Co-discovery of an exoplanet transiting XO-1

Early September 2004, I was the first amateur astronomer to detect a transit of exoplanet TrES-1b, after its discovery announcement by professional astronomers. My observations attracted quite some attention (see e.g., Sky & Telescope). One week after my TrES-1 observations, I was contacted by astonomer Dr. Peter McCullough from the Space Telescope Science Institute STScI, who is the principal investigator of the NASA-funded XO project, a photometric wide-field search for Jovian planets transiting bright stars. Peter invited me to join the project for photometric follow up observations of suspected targets (see below).

The Extended Team of the STScI XO Project

The XO Mark I observatory is located at Haleakala (Hawaii), and hosts twin 200mm Canon EF200 lenses, coupled with Apogee Ap8p CCD detectors, and mounted on a Paramount ME equatorial mount. Each detector covers a 7.2 degrees field on the sky. It monitors tens of thousands bright stars (V < 12) twice every 10 minutes on clear nights, for over 2 months per season of visibility for each particular star. It operates since September 2003. 

Following my initial contacts with Peter McCullough, a team of 4 amateur astronomers was established, with as a main mission to assist with the photometric follow up of candidates identified in the XO data. Peter denoted this team the XO Extended Team (E.T.). Members are Bruce L. Gary, Peter J. Howell, Ron Bissinger and myself. We all have previous experiences with CCD photometry of exoplanets.

Candidate 240q31.634

In the months following my enrollment in the E.T. team, I started monitoring several XO targets of opportunity (TOO), that were selected by Peter McCullough and his colleagues. Many of them turned out to be false positives, or regular (unknown) variables. One of the TOO's had code name 240q31.634, and was intensively observed by our E.T. team in June and July 2005. It quickly revealed a 'transit-like' signature (steep ingress and egress, flanking a relatively wide flat bottom), and evidently became one of the prime targets of our observing campaigns.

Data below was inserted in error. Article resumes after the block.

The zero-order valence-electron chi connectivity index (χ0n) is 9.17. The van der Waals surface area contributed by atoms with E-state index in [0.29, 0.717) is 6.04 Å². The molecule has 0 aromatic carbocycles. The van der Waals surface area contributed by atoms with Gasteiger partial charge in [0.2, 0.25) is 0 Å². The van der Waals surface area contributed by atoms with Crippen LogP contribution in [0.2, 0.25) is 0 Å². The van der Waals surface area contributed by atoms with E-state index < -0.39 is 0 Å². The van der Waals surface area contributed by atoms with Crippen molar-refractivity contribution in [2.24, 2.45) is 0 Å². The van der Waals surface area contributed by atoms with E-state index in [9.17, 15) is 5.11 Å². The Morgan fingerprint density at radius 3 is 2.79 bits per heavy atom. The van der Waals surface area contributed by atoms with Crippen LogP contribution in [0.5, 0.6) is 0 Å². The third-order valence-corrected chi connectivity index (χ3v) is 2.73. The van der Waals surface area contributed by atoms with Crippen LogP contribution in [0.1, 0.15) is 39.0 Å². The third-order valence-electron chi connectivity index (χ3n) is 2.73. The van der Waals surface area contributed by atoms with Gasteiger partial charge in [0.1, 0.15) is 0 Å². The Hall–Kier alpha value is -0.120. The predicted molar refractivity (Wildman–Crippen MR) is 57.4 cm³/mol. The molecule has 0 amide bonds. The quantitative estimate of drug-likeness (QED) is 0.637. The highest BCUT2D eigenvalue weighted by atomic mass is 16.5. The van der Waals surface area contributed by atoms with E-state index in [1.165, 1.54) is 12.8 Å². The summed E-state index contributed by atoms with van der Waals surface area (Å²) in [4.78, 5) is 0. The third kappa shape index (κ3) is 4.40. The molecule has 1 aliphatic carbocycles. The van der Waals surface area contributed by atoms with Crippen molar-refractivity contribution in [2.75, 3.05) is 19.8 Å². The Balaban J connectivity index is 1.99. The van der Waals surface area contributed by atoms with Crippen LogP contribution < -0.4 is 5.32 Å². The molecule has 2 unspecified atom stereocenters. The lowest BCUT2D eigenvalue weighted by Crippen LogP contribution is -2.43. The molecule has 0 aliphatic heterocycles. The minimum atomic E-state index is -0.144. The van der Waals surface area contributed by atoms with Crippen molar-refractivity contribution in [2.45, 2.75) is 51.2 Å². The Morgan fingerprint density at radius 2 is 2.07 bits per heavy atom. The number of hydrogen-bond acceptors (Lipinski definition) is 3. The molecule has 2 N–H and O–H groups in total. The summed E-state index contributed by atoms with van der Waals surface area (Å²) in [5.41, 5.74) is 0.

Unfiltered observations of XO-1, obtained at CBA Belgium Observatory on 2005, Jul 12/13,
using a 0.35-m f/6.3 telescope and ST-7XME CCD camera.
The light curve shows part of a transit (ingress and flat bottom).
Each dot in the light curve is an average of 3 observations. Error bars depict the standard deviation.

On the basis of the E.T. light curves of 2005, Peter and his colleagues acquired spectra of 240q31.634, followed by additional photometry using a 1.8-m telescope at Lowell Observatory, and using the E.T. telescopes. Combining all available data, the XO team concluded that 240q31.634 indeed was a star hosting a transiting extrasolar planet, and the star was designated XO-1. The discovery of exoplanet XO-1b finally was announced in the Astrophysical Journal. It clearly is the direct result of a productive international collaboration between professional and amateur astronomers. It is only the second reported discovery of an exoplanet from a telephoto-based wide-field survey, and the tenth planet discovered using the transit method.

Below are multi-color (V and R) observations of XO-1, that I obtained on 2006, Apr 06/07 at CBA Belgium Observatory, by simultaneously using two 0.35-m f/6.3 telescopes, each equipped with a ST-7XME CCD detector. The similarity between the V and R light curve is obvious, except for the egress part. It currently is unclear if this difference is to be explained by a (so far) unknown physical characteristic of XO-1, or if it's some kind of observational artefact.

Observations of XO-1 obtained in V (black dots) and R (red dots) at CBA Belgium Observatory
on 2006, Apr 06/07, using two 0.35-m f/6.3 telescopes and ST-7XME CCD detectors.


XO-1b properties

XO-1 is a Sun-like G1V star in Corona Borealis, also known as GSC 02041-01657. It's an 11-th magnitude star at RA = 16h02m11.83s and Decl = +28°10'11.27" (J2000.0). Of the ten stars currently known to host extrasolar transiting planets, XO-1 is the most similar to the Sun in its physical properties. It has a radius of 1.0 +/- 0.08 solar radius, and a mass of 1.0 +/- 0.03 solar mass. The orbital period of the planet XO-1b is 3.941534 +/- 0.000027 days, and the mass is 0.90 +/- 0.07 Jupiter's mass.

Websites of the XO-1b discoverers  (Peter McCullough, STScI) (Johns-Krull, Rice University) (Kenneth Janes, April Pinnick & Paul Howell, Boston University) (Peter McCullough & James Heasley, STScI; Bill Giebink, Les Hieda, Jake Kamibayashi, Daniel O’Gara, and Joey Perreira, Univ. Hawaii staff) (Bruce L. Gary) (Ron Bissinger) (Paul Howell)





Copyright © 2006 - Tonny Vanmunster.